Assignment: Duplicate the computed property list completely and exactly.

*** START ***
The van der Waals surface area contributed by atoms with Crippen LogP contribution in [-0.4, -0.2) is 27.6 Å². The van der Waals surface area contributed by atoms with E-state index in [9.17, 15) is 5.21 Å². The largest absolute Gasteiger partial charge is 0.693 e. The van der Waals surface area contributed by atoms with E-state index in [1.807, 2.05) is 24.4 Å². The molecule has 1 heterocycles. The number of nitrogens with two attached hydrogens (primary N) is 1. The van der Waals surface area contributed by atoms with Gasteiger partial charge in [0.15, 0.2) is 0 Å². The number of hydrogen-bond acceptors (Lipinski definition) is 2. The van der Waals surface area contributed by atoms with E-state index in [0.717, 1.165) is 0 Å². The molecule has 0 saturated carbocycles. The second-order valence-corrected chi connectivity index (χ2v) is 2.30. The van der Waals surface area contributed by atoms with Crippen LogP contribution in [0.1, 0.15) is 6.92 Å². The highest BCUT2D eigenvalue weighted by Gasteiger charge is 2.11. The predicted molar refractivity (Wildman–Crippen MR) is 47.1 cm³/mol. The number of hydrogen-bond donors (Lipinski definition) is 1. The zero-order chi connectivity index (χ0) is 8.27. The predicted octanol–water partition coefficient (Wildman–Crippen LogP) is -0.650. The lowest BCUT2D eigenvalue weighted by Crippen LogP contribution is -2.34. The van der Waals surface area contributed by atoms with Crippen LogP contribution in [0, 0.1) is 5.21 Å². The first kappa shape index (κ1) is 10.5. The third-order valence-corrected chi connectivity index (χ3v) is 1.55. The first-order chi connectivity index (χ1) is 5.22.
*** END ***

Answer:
The van der Waals surface area contributed by atoms with Crippen LogP contribution in [-0.4, -0.2) is 27.6 Å². The van der Waals surface area contributed by atoms with E-state index in [9.17, 15) is 5.21 Å². The largest absolute Gasteiger partial charge is 0.693 e. The van der Waals surface area contributed by atoms with E-state index in [1.807, 2.05) is 24.4 Å². The molecule has 1 heterocycles. The number of nitrogens with two attached hydrogens (primary N) is 1. The van der Waals surface area contributed by atoms with Gasteiger partial charge in [0.15, 0.2) is 0 Å². The number of hydrogen-bond acceptors (Lipinski definition) is 2. The van der Waals surface area contributed by atoms with E-state index in [0.717, 1.165) is 0 Å². The molecule has 0 saturated carbocycles. The second-order valence-corrected chi connectivity index (χ2v) is 2.30. The van der Waals surface area contributed by atoms with Crippen LogP contribution in [0.1, 0.15) is 6.92 Å². The highest BCUT2D eigenvalue weighted by Gasteiger charge is 2.11. The predicted molar refractivity (Wildman–Crippen MR) is 47.1 cm³/mol. The number of hydrogen-bond donors (Lipinski definition) is 1. The zero-order chi connectivity index (χ0) is 8.27. The predicted octanol–water partition coefficient (Wildman–Crippen LogP) is -0.650. The lowest BCUT2D eigenvalue weighted by Crippen LogP contribution is -2.34. The van der Waals surface area contributed by atoms with Crippen LogP contribution in [0, 0.1) is 5.21 Å². The first kappa shape index (κ1) is 10.5. The third-order valence-corrected chi connectivity index (χ3v) is 1.55. The first-order chi connectivity index (χ1) is 5.22.